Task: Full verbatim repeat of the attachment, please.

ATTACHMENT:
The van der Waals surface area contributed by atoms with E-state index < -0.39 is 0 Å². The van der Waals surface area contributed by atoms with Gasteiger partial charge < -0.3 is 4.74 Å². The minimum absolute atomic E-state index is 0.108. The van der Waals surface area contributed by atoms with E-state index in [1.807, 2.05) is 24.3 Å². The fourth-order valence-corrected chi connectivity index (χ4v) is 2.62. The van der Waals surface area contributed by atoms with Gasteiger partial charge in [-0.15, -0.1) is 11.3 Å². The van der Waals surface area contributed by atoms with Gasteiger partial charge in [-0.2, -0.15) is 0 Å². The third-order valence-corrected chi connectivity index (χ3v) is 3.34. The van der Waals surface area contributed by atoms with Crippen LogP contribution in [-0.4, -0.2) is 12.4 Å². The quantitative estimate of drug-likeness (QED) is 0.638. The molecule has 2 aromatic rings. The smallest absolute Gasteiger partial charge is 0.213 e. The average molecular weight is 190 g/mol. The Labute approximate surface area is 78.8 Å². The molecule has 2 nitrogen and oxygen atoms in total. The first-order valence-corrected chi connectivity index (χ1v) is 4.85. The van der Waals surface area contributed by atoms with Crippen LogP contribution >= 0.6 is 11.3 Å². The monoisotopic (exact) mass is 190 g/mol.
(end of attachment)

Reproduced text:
The van der Waals surface area contributed by atoms with E-state index < -0.39 is 0 Å². The van der Waals surface area contributed by atoms with Gasteiger partial charge < -0.3 is 4.74 Å². The minimum absolute atomic E-state index is 0.108. The van der Waals surface area contributed by atoms with E-state index in [1.807, 2.05) is 24.3 Å². The fourth-order valence-corrected chi connectivity index (χ4v) is 2.62. The van der Waals surface area contributed by atoms with Gasteiger partial charge in [-0.15, -0.1) is 11.3 Å². The van der Waals surface area contributed by atoms with Gasteiger partial charge in [-0.2, -0.15) is 0 Å². The third-order valence-corrected chi connectivity index (χ3v) is 3.34. The van der Waals surface area contributed by atoms with Crippen LogP contribution in [-0.4, -0.2) is 12.4 Å². The quantitative estimate of drug-likeness (QED) is 0.638. The molecule has 2 aromatic rings. The smallest absolute Gasteiger partial charge is 0.213 e. The average molecular weight is 190 g/mol. The Labute approximate surface area is 78.8 Å². The molecule has 2 nitrogen and oxygen atoms in total. The first-order valence-corrected chi connectivity index (χ1v) is 4.85. The van der Waals surface area contributed by atoms with Crippen LogP contribution >= 0.6 is 11.3 Å². The monoisotopic (exact) mass is 190 g/mol.